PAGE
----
In theaters March 8th of 2019, Captain Marvel is set to be the next in the never-ending chain of blockbuster super hero movies. The official trailer recently released to much acclaim and expectation. Brie Larson (Room, Community) will star as the eponymous hero as she introduces the first female lead of a Marvel movie since the Disney owned conglomerate began with Iron Man in 2008.
The trailer begins with Carol Danvers (Captain Marvel’s earthly appellation), falling from the sky into a Blockbuster Video store. We are immediately clued in to the 1990’s setting of the movie as the now defunct analog rental store is no more (except for maybe one in Alaska?).
The trailer then pushes slowly on Captain Marvel waking up and trying to gain her bearings, confusedly walking in what appears to be a subway as Samuel L. Jackson’s narration as Nick Fury, of previous Marvel iterations, thinks out loud about space heroes.
We then see Carol thumbprint her way into what looks like some government facility, meeting Nick Fury who is presumably recruiting her for the government defense program S.H.I.E.L.D. As they drive down a desert highway, Carol picks up the narration describing memories she has but isn’t sure how or why she has them. We’re show a possible former life for Carol as a fighter pilot in the Air Force and then are lead to believe she was somehow given supernatural powers from these piloting exploits. Then the movie’s theme appears amid a montage of her powers in outer space: DISCOVER WHAT MAKES HER A HERO.
Then she punches what looks like somebody’s Grandma. Seriously. I’m sure it’ll be explained that the Grandma was an alien in disguise or something but for a trailer espousing the virtues of becoming a super hero whose job it is to protect people, the tagline juxtaposed with that image is the height of absurdity. It’s a bizarre, distracting choice.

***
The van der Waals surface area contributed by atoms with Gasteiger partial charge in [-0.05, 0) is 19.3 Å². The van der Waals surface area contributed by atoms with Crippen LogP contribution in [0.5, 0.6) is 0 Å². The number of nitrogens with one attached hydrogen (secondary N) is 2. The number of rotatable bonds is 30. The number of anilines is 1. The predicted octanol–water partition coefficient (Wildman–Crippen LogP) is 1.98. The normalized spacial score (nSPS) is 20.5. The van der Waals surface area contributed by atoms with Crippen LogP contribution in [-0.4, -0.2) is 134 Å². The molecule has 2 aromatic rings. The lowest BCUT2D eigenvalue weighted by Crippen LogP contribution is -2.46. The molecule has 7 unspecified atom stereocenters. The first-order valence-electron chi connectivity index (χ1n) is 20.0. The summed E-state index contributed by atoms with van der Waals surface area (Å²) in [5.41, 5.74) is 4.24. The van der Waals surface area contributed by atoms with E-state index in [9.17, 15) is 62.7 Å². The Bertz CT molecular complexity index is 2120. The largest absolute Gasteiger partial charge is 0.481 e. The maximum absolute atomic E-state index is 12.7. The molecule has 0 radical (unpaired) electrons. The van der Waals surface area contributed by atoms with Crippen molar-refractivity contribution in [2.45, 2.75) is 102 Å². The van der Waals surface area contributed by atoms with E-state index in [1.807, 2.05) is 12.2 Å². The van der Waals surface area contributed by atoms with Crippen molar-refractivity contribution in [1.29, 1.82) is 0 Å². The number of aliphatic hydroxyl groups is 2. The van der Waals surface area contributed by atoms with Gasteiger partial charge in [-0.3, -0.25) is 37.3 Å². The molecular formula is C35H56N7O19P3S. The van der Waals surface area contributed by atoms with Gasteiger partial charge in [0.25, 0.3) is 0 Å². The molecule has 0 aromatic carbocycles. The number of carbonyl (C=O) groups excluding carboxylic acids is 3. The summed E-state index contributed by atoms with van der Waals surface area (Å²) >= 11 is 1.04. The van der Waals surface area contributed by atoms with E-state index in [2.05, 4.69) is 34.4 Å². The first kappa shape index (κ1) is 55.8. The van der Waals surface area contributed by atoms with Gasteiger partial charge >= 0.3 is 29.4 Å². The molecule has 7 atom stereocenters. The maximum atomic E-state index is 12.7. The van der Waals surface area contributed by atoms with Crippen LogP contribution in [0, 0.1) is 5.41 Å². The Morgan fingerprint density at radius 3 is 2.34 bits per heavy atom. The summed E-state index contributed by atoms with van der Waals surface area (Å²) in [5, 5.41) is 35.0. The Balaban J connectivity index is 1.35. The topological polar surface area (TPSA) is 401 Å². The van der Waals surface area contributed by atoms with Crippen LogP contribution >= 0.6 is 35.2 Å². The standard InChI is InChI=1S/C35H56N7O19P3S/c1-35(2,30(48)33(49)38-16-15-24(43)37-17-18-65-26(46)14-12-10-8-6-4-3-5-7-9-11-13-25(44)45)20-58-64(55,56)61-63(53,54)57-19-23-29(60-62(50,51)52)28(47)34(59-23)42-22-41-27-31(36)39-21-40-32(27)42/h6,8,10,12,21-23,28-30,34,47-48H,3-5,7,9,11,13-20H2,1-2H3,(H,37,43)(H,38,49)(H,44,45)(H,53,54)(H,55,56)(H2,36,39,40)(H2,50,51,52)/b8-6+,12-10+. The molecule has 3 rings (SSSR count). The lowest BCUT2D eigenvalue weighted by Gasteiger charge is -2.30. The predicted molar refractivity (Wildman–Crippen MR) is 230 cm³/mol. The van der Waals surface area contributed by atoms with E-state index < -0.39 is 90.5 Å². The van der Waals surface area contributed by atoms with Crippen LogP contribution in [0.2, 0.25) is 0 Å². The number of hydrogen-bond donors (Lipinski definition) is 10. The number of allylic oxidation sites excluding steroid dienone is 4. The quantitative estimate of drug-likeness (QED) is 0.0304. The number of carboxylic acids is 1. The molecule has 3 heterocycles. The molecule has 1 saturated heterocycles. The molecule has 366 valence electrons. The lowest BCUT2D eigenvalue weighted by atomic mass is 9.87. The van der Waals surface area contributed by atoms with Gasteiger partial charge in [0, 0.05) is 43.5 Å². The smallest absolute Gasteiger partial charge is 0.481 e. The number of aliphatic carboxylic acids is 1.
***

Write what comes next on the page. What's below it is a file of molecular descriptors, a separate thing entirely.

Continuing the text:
Then Nick Fury voiceovers, “We can’t do this alone. We need you,” over more images of Captain Marvel with teams of heroes on a mission to somewhere. Carol Danvers is then shown saying, “I’m not what you think I am.” And well, I didn’t think a super hero would be punching a Grandma to drum up interest for a movie about one of the most powerful characters in the Marvel comic book world, so I guess she’s right.
The movie looks very Marvel-ly, which can be good. It looks interesting enough to see in theaters, but as the camera pans out from the CAPTAIN MARVEL logo at the end of the two minute trailer, there’s still this unnecessary image of unresolved abuse of the elderly hanging over the movie’s commercial. It seems being able to fly, shooting lasers from your hands, and saving the world from certain doom by virtue of living the virtuous life isn’t a shocking enough story to entice viewers anymore.
The bottom dollar apparently requires a pinch of marginalizing the weak and a smidge of maniacal cultural decay to rake in what profit is left on the slaughterhouse floor of an American cinematic empire that has taken out a second mortgage on its Faustian deal with corporate storytelling. It might be a good movie, but don’t take your Grandma.
By Nick Murillo